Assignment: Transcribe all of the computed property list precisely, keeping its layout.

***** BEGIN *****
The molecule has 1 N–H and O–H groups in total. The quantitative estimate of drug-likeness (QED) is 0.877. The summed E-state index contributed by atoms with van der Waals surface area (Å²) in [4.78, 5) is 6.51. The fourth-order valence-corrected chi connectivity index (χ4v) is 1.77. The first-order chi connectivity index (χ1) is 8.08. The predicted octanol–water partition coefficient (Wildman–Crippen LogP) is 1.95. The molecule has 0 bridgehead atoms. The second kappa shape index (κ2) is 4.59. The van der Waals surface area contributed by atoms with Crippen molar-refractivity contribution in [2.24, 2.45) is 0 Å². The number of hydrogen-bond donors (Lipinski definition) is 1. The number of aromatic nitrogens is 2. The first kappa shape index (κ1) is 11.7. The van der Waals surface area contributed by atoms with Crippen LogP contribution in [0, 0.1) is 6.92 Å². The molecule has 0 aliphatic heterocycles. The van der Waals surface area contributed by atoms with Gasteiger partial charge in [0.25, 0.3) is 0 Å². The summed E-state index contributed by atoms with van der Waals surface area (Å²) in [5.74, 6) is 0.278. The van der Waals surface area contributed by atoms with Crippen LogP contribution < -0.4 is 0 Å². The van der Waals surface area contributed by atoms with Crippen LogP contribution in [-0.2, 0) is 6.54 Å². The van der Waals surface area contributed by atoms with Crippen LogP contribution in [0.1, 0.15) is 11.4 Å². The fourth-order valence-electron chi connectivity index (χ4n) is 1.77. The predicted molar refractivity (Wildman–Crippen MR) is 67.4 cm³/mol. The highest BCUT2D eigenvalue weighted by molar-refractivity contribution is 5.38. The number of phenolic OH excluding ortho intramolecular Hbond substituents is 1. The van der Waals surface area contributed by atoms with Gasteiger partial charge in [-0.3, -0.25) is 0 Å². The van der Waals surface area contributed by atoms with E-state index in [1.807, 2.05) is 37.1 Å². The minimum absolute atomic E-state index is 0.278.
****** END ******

The molecule has 1 N–H and O–H groups in total. The quantitative estimate of drug-likeness (QED) is 0.877. The summed E-state index contributed by atoms with van der Waals surface area (Å²) in [4.78, 5) is 6.51. The fourth-order valence-corrected chi connectivity index (χ4v) is 1.77. The first-order chi connectivity index (χ1) is 8.08. The predicted octanol–water partition coefficient (Wildman–Crippen LogP) is 1.95. The molecule has 0 bridgehead atoms. The second kappa shape index (κ2) is 4.59. The van der Waals surface area contributed by atoms with Crippen molar-refractivity contribution in [2.24, 2.45) is 0 Å². The number of hydrogen-bond donors (Lipinski definition) is 1. The number of aromatic nitrogens is 2. The first kappa shape index (κ1) is 11.7. The van der Waals surface area contributed by atoms with Crippen LogP contribution in [0, 0.1) is 6.92 Å². The molecule has 0 aliphatic heterocycles. The van der Waals surface area contributed by atoms with Gasteiger partial charge in [0.25, 0.3) is 0 Å². The summed E-state index contributed by atoms with van der Waals surface area (Å²) in [5.74, 6) is 0.278. The van der Waals surface area contributed by atoms with Crippen LogP contribution < -0.4 is 0 Å². The van der Waals surface area contributed by atoms with Crippen LogP contribution in [-0.2, 0) is 6.54 Å². The van der Waals surface area contributed by atoms with Crippen LogP contribution in [0.1, 0.15) is 11.4 Å². The fourth-order valence-electron chi connectivity index (χ4n) is 1.77. The predicted molar refractivity (Wildman–Crippen MR) is 67.4 cm³/mol. The highest BCUT2D eigenvalue weighted by molar-refractivity contribution is 5.38. The number of phenolic OH excluding ortho intramolecular Hbond substituents is 1. The van der Waals surface area contributed by atoms with Gasteiger partial charge in [-0.3, -0.25) is 0 Å². The van der Waals surface area contributed by atoms with E-state index in [1.807, 2.05) is 37.1 Å². The minimum absolute atomic E-state index is 0.278.